Businessman and one of the students who took the Stone of Destiny from Westminster Abbey

Born: August 20, 1930;

Died: March 12, 2019

ALEXANDER Alfred Stuart, known as Alan, who has died aged 88, was widely known as one of the four Glasgow University students who broke into Westminster Abbey on Christmas Day 1950 and removed the Stone of Destiny.

Mr Stuart, a well-respected Glasgow businessman, lived and worked in Glasgow for most of his life. Born in Shettleston, in the east end of Glasgow, he was the second child of Mary and Bill Stuart. His family then moved to Bishopbriggs from where, after completing his primary years at the local school, he went to Glasgow High School in 1939.

At the end of the first term, war broke out and Alan was sent to boarding school at Strathallan where he completed his Scottish Higher Leaving Certificate. In September 1948 he enrolled in a degree in civil engineering at the University of Glasgow and graduated in April 1953.

It was at Glasgow University that he met the other Stone of Destiny plotters, Ian Hamilton, Gavin Vernon and Kay Mathieson. Alan was by some measure the youngest of the group but did have access to his mother’s car. This was duly borrowed to take the plotters to London and, removing the coronation stone, they carried it away from the capital, returning it to Scotland from where it had been stolen by Edward I in 1296.

Having anticipated that the police would be searching for cars going north, they drove south to Kent and buried the stone with a plan to collect it a week or so later. After returning to Glasgow, Alan Stuart drove south again, once the initial furore had died down, to collect the stone from where they had concealed it.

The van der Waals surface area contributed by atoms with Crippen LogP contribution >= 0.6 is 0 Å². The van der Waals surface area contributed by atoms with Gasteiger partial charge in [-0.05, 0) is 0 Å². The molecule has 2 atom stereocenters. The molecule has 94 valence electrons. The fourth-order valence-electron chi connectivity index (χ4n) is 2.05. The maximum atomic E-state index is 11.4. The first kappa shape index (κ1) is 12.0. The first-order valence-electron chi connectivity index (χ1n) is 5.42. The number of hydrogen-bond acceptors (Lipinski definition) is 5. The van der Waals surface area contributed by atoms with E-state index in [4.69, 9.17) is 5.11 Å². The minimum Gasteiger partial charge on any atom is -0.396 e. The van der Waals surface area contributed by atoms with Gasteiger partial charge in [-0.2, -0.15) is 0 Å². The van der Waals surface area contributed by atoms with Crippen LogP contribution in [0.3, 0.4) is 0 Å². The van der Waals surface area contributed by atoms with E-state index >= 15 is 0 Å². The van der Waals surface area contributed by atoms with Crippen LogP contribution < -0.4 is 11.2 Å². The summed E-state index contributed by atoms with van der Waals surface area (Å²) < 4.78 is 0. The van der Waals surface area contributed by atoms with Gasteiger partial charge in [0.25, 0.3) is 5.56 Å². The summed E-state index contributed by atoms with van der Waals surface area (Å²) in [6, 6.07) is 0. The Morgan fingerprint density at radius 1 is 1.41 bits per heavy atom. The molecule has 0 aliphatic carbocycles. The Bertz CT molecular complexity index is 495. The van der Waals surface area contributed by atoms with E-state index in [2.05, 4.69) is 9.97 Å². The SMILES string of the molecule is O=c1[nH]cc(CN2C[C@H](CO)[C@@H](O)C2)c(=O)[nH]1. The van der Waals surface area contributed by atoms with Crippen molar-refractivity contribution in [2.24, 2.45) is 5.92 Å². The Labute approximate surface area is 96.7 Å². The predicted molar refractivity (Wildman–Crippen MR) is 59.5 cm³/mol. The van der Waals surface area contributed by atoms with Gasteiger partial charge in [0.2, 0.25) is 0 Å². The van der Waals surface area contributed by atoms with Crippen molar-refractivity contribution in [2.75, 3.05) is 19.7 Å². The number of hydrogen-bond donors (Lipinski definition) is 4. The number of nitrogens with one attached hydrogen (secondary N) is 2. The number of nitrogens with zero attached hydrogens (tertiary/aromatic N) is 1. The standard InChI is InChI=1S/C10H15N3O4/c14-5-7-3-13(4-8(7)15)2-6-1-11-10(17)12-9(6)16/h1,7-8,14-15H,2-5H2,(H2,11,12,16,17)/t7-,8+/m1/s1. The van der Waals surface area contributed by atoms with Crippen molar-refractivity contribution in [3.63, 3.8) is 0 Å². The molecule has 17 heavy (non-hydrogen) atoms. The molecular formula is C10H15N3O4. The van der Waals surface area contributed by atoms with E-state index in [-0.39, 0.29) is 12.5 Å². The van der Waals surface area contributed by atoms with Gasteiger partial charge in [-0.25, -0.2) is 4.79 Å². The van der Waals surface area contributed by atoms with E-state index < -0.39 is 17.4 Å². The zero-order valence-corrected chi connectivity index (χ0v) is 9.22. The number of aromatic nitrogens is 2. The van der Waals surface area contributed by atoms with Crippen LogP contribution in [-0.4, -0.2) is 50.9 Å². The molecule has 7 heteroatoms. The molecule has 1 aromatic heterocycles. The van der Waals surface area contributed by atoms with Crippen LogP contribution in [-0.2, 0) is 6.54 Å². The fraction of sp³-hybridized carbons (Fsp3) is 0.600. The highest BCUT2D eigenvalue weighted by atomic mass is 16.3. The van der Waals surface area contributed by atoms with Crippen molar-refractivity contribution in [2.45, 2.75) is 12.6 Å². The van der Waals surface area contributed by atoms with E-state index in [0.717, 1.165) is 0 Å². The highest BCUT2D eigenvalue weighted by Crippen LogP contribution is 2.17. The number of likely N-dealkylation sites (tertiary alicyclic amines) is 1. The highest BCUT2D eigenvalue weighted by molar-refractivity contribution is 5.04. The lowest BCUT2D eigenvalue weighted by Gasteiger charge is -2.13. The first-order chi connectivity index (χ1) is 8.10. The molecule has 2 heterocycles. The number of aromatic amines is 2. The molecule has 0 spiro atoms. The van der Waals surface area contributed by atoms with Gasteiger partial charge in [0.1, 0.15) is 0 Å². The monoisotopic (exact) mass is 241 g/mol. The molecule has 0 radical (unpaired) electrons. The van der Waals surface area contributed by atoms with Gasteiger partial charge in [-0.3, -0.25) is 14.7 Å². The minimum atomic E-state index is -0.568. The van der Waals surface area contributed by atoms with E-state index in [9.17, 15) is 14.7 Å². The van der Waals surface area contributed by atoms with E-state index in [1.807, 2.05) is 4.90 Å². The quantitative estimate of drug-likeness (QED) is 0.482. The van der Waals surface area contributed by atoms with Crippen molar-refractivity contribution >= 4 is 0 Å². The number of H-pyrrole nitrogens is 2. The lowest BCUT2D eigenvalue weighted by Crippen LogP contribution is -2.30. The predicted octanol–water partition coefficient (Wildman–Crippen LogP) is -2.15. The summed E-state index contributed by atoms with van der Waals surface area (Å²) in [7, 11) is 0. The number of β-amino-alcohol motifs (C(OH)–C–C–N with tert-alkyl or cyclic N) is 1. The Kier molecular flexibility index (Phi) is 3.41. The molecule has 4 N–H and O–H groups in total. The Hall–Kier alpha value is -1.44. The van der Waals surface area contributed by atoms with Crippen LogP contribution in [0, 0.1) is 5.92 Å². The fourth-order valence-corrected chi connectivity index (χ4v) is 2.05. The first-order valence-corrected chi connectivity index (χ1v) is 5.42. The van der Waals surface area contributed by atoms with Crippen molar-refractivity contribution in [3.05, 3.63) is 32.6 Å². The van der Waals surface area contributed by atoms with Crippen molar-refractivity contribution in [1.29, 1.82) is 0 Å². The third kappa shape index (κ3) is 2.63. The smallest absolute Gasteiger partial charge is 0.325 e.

By chance, a Gypsy encampment had set up right where the stone lay but with some negotiation and sleight of hand, they collected the ancient artefact and drove it back to Scotland where it was repaired and hidden in a variety of safe houses, before eventually being left at Arbroath Abbey. The stone was consequently handed back to the authorities on 11th April 1951 after having been in the custody of the Church of Scotland.

The act of daring in removing the stone had led to a national manhunt which was subsequently featured in several books, television dramas, radio plays and the 2008 film Stone of Destiny. After much popular pressure, the Stone of Destiny finally returned to Scotland on St Andrew’s Day, 30th November 1996, and is now kept in the Crown Room of Edinburgh Castle.

Unlike the others, Alan Stuart was never a convinced nationalist, but became involved in the plot as it sounded an exciting way to spend the festive period. He was a man who enjoyed fun and always made his own decisions in life irrespective of the view of the crowd.

After a brief period in the family building firm, he set up his own highly successful property business, Lyndene Development Company. He was a skilled and astute businessman who was known for his fair-minded approach to business, his scrupulous honesty and his disdain for unnecessary bureaucracy.

He married Lilian, a farmer’s daughter, in September 1955 and, with their three small children, moved to Milngavie in 1962. The family remained in Milngavie from then on and their house, Woodlands, became known as a place of superb hospitality and happy family life.

Alan Stuart was a knowledgeable collector of Scottish art and a longstanding member of Glasgow Art Club. As a young man he was active in Round Table and when, aged 40, he was obliged to move on, he remained a member of the 41 Club with the same group of friends for over 45 years.

He was a keen golfer, an ardent curler and an avid supporter of the Scottish International Rugby team and, more recently, Glasgow Warriors whose exciting brand of rugby was a huge source of pleasure to him.

He was a great family man and is survived by his children Fiona, Graham and Elspeth, their spouses Kenny, Maggie and Tim, his nine grandchildren and his four great-grandchildren – in all of whom he took great delight.

Alan Stuart died after a fall in March. Aware of the risks, and in keeping with his characteristically positive attitude, as he was being anaesthetised for an attempt at high risk surgery, he was asked how he felt. He replied that he would feel a lot better if Scotland won against England that coming Saturday. On Saturday 16th March, after 30 minutes into the game, Scotland were losing to England at Twickenham by 31 points to 0. Alan’s family are pretty sure he had a ‘word’ with the team at half-time. Scotland went on to draw 38 points all and retain the Calcutta Cup.